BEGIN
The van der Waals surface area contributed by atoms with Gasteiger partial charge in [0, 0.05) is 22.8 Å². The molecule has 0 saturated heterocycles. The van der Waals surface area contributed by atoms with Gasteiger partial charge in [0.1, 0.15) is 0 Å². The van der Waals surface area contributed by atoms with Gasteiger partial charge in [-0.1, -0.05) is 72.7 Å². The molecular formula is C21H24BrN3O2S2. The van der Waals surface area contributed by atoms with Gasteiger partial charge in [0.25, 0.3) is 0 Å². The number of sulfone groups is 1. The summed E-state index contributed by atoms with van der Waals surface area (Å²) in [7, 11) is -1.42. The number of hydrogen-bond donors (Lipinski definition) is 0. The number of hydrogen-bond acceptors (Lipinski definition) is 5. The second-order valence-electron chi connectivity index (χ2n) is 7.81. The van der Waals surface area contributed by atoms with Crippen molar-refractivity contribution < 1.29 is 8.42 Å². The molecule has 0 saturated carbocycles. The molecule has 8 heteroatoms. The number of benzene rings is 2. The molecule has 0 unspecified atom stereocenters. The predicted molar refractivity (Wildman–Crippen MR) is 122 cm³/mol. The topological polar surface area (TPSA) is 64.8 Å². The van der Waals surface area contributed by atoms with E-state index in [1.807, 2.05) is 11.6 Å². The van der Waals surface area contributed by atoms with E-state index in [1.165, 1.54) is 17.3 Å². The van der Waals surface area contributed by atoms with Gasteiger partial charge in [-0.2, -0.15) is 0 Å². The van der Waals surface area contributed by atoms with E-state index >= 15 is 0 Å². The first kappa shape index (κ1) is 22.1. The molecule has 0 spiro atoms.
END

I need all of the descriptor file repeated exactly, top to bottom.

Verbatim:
The van der Waals surface area contributed by atoms with Gasteiger partial charge in [0, 0.05) is 22.8 Å². The molecule has 0 saturated heterocycles. The van der Waals surface area contributed by atoms with Gasteiger partial charge in [0.1, 0.15) is 0 Å². The van der Waals surface area contributed by atoms with Gasteiger partial charge in [-0.1, -0.05) is 72.7 Å². The molecular formula is C21H24BrN3O2S2. The van der Waals surface area contributed by atoms with Gasteiger partial charge in [0.25, 0.3) is 0 Å². The number of sulfone groups is 1. The summed E-state index contributed by atoms with van der Waals surface area (Å²) in [7, 11) is -1.42. The number of hydrogen-bond donors (Lipinski definition) is 0. The number of hydrogen-bond acceptors (Lipinski definition) is 5. The second-order valence-electron chi connectivity index (χ2n) is 7.81. The van der Waals surface area contributed by atoms with Crippen molar-refractivity contribution < 1.29 is 8.42 Å². The molecule has 0 saturated carbocycles. The molecule has 8 heteroatoms. The number of benzene rings is 2. The molecule has 0 unspecified atom stereocenters. The predicted molar refractivity (Wildman–Crippen MR) is 122 cm³/mol. The topological polar surface area (TPSA) is 64.8 Å². The van der Waals surface area contributed by atoms with E-state index in [1.807, 2.05) is 11.6 Å². The van der Waals surface area contributed by atoms with E-state index in [1.165, 1.54) is 17.3 Å². The van der Waals surface area contributed by atoms with Gasteiger partial charge in [-0.2, -0.15) is 0 Å². The van der Waals surface area contributed by atoms with E-state index >= 15 is 0 Å². The first kappa shape index (κ1) is 22.1. The molecule has 0 spiro atoms.